“For the average kid, COVID is a negligible risk,” Dr. Aaron Richterman, an infectious disease specialist at the University of Pennsylvania, told me. Richterman added that he would not upend his family’s life to avoid every possible exposure to children.

It’s also helpful to put COVID-19 in the context of other risks that children face. About twice as many children drown in a typical year as have died from COVID-19 over the past year. About five times as many die in vehicle accidents. If protecting children from small but real risks of serious harm were society’s top goal, keeping children away from pools and cars would probably have a bigger effect than isolating them in coming months.

There is also evidence that Americans are exaggerating COVID’s risks to children. When a large survey by Gallup and Franklin Templeton asked people to estimate the share of COVID deaths that have occurred among people under age 25, the average answer was 8 percent (and Democratic voters tended to give higher estimates than Republican voters did). The actual answer was 0.1 percent. By contrast, Americans badly underestimated the share of deaths among people over age 65.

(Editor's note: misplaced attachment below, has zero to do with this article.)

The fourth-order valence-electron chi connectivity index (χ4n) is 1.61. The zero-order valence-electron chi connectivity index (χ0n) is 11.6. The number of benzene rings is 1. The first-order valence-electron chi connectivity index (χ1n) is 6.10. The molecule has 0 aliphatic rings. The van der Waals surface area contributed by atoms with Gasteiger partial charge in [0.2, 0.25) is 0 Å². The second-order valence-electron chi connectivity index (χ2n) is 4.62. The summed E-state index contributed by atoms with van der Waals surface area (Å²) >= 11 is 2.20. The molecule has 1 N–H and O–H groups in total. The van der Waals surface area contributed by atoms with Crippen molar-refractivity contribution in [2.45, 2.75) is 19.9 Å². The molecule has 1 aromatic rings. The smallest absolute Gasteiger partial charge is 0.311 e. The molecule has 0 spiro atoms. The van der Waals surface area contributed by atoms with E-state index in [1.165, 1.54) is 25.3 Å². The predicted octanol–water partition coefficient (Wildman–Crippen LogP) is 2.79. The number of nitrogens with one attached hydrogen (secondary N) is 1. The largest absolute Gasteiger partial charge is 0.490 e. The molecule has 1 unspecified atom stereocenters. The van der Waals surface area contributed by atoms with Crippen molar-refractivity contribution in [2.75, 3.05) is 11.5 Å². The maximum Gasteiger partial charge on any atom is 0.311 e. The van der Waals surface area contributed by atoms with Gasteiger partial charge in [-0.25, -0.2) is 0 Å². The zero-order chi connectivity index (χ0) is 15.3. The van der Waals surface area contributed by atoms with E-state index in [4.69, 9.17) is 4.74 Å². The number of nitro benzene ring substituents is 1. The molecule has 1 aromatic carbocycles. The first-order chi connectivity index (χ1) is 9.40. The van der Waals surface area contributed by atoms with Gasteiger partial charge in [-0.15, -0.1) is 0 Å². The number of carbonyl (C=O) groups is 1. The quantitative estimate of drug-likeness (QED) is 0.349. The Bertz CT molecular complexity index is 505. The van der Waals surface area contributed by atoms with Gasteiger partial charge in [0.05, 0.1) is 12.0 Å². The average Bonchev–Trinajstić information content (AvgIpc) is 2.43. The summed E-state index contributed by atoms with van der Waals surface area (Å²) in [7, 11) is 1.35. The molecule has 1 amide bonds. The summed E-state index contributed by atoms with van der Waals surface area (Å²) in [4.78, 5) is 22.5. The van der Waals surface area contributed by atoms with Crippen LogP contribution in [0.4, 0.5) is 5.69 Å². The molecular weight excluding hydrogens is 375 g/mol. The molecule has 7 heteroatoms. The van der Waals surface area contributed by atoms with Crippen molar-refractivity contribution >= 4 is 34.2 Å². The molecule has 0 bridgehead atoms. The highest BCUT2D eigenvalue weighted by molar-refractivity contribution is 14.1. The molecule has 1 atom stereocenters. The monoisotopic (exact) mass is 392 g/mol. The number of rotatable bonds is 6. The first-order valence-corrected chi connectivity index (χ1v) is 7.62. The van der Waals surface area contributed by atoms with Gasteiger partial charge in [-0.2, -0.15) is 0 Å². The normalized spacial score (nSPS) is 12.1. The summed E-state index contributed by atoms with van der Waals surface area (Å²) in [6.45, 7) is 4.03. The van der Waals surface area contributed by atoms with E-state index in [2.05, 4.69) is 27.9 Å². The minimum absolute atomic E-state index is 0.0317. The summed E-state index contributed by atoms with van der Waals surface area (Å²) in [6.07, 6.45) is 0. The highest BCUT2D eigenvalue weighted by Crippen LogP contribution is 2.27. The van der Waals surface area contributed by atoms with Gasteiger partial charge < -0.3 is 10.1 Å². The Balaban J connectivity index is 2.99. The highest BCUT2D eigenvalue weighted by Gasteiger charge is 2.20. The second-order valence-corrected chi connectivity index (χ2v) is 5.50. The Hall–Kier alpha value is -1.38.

Jennifer Nuzzo, a public health researcher at Johns Hopkins, told me that she viewed decisions about children’s activities as a matter of personal choice that different parents would make differently. In her family, she said, she was worried about how a year of pandemic life had hurt her children by making them less comfortable in social situations. Once all the adults are vaccinated, she plans to restart more activities.

“I can accept the risks of my kids getting COVID, in part because I compare it to the risk of them getting other infectious diseases and the risk seems very, very small,” Nuzzo said. “I feel that if my kids were to get COVID, they would be OK. I also see the direct harms of their not having a normal life.”